For more information, please visit Rackham’s Graduate Student Employee Accommodation Process website.

Our team is here to help inform individuals of the various processes, supports, and options that exist, including how to request accommodations.

The university’s Standard Practice Guideline 201.82 EEO Affirmative Action Policy for Individuals with Disabilities states: “The university will provide reasonable accommodation to employees with known disabilities, if that is needed to enable them to perform their essential job duties.” This responsibility to provide reasonable accommodations through an interactive process extends to qualified faculty, staff and applicants with disabilities.

The information found on this website is intended to provide some initial clarification and guidance on the interactive process as well as other ADA-related topics. For more information on your particular question or concern, please contact ECRT’s ADA Team.

Overview of ADA

To whom does the ADA apply?

The ADA applies to any qualified individual with a disability. This includes patients, visitors, students, faculty, staff, and applicants. This section will primarily focus on employment-related accommodation requests. However, the ECRT ADA Team is also available to discuss accommodation requests in other contexts.

Who is qualified?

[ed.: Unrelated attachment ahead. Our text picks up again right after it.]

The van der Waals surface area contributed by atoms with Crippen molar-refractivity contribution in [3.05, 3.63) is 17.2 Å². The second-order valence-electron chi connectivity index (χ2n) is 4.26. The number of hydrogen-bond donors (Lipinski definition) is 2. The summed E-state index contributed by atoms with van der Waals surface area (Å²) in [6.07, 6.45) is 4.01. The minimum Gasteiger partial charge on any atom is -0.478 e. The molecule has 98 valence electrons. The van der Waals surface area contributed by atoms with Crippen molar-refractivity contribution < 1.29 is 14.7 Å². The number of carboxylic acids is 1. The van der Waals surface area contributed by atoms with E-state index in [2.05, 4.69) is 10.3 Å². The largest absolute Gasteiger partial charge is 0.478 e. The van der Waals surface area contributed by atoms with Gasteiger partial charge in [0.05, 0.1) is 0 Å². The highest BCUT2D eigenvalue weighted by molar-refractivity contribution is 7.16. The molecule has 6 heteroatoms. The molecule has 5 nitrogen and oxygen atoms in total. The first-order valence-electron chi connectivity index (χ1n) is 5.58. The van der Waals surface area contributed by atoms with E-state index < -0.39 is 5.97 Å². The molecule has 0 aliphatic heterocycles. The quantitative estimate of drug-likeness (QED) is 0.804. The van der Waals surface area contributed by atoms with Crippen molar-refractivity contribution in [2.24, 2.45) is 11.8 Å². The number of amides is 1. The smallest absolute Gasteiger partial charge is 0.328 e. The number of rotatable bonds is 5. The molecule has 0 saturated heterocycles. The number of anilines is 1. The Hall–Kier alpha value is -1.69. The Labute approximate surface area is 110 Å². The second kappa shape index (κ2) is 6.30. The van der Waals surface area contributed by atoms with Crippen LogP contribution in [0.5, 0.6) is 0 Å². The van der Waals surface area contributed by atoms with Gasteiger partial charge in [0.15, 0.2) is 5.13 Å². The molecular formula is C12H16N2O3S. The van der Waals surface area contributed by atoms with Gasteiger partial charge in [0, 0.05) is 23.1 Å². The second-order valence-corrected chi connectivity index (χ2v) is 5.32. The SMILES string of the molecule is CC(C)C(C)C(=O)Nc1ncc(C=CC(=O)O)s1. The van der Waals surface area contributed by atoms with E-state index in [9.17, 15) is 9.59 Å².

The university’s responsibility to provide reasonable accommodations only applies to “qualified” individuals with disabilities.

To be considered “qualified” under the ADA, the individual must be someone: (1) who satisfies the skill, experience, education and other job-related requirements of the program or employment position, and (2) who, with or without a reasonable accommodation, can perform the essential functions of the position or program.

What is an essential function?

Essential job functions are the necessary job duties that a faculty or staff member is expected to perform in their role at the university. Removing any of them would result in a fundamental change to the position. Essential functions might also change over the course of employment as well.

Any non-essential job functions are considered “marginal functions.” These duties may be marginal due to the fact that they are not performed as often or are not critical to the reason the job exists. While the university need not remove essential functions as an accommodation, marginal functions may be altered, removed or assigned to another individual as a potential accommodation.

What is considered a “disability” under the ADA?

The determination of whether an individual has a disability under the ADA is made on a case-by-case basis.

Under applicable disability laws, an individual with a disability is a person who: